Organized by Nobel Women’s Initiative

Ottawa, Canada            May 23-25, 2011

It is not often that I have the opportunity to take part in a ceremony like this. Or, to put it in another way – there can never be enough ceremonies of this kind. Because what my sister Nobel Laureates are doing is trying to attract attention to women who have been most hurt, who have been most oppressed, who have been most wounded by the behavior of our fellow human beings. Today, we are concentrating on violence against women and this is a very real problem. Violence against women takes place all over the world. There are basically several kinds of violence. It’s not just a physical violence – it’s an emotional violence, the intellectual violence, the violence of society that discriminates against women. It is from all the other kinds of violences that physical violence comes about, and the worst of all is rape.

Rape is used in my country as a weapon against those who only want to live in peace, who only want to assert their basic human rights, especially in the areas of the ethnic nationalities. Rape is rife. It is used as a weapon by armed forces to intimidate the ethnic nationalities and to divide our country. This is how I see it. Every case of rape divides our country. Every case of rape divides our country between peoples, between genders, between the armed forces and ordinary citizens, between ethnic nationalities. So, we must do everything we can to put an end to this.

Violence starts in the mind. So, we have to start by changing the minds of men and women all over the world – men that they may not think of women as ready victims, and women also that they may not think of themselves as helpless victims. They must assert themselves, but they need help to do this, because for centuries they have been in a state of helplessness, of vulnerability. So, we all need to work together to make sure that our women are empowered and that our men are educated. With men educated in the right way and women empowered in the right way, we will be able to achieve a partnership that will set this whole world on the right path. If men and women were the best of friends, we would be able to have the best of all possible worlds. So, if we want to work against rape, we have to work on the minds of people who are involved in rape, both the perpetrators and the victims. I hope that in this ceremony we will find the beginning of a move towards such a cooperation.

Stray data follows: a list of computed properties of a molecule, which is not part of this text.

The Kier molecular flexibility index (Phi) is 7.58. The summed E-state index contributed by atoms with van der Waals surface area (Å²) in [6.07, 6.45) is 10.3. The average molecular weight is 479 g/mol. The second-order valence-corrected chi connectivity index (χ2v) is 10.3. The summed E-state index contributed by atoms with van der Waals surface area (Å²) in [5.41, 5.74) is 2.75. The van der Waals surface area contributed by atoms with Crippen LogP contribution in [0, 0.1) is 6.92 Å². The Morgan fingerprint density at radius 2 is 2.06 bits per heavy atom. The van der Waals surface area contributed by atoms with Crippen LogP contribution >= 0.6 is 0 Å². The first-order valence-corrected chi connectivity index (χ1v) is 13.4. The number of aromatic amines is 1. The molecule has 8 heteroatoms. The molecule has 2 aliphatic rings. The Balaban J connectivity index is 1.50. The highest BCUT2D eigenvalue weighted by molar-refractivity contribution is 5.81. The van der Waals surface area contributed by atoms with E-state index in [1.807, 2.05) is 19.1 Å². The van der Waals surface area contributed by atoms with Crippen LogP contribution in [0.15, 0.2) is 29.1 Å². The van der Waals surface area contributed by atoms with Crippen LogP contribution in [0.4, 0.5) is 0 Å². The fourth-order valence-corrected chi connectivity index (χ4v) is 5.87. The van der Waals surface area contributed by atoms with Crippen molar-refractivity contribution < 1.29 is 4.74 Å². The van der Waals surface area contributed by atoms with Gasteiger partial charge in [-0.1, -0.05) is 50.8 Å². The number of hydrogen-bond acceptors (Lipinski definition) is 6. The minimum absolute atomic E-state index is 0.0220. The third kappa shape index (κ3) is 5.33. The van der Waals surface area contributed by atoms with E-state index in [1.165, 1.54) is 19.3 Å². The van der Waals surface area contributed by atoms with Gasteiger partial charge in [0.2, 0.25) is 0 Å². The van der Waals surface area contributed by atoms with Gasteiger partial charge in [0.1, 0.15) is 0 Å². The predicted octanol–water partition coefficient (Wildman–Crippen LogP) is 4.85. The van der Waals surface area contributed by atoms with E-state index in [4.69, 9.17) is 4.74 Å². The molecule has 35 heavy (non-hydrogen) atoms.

I would like to take the opportunity to attract the attention of the world to the women political prisoners in Burma. Among the 2000 or so political prisoners there are over 400 women, and all they have done is to work towards democracy and human rights. All they have done is to be faithful to their beliefs. We hope that all of you, both men and women, will do whatever you can to help free these women as soon as possible.

We want peace in Burma. We want peace in the world. We want all wounds to be healed, not just in my country, but in all other places where wounds have been deep. So let us all work together to begin this healing process. And I hope that one day I will be able to work more closely with you and that we in Burma will be able to join you to help other women in other countries all over the world. Thank you.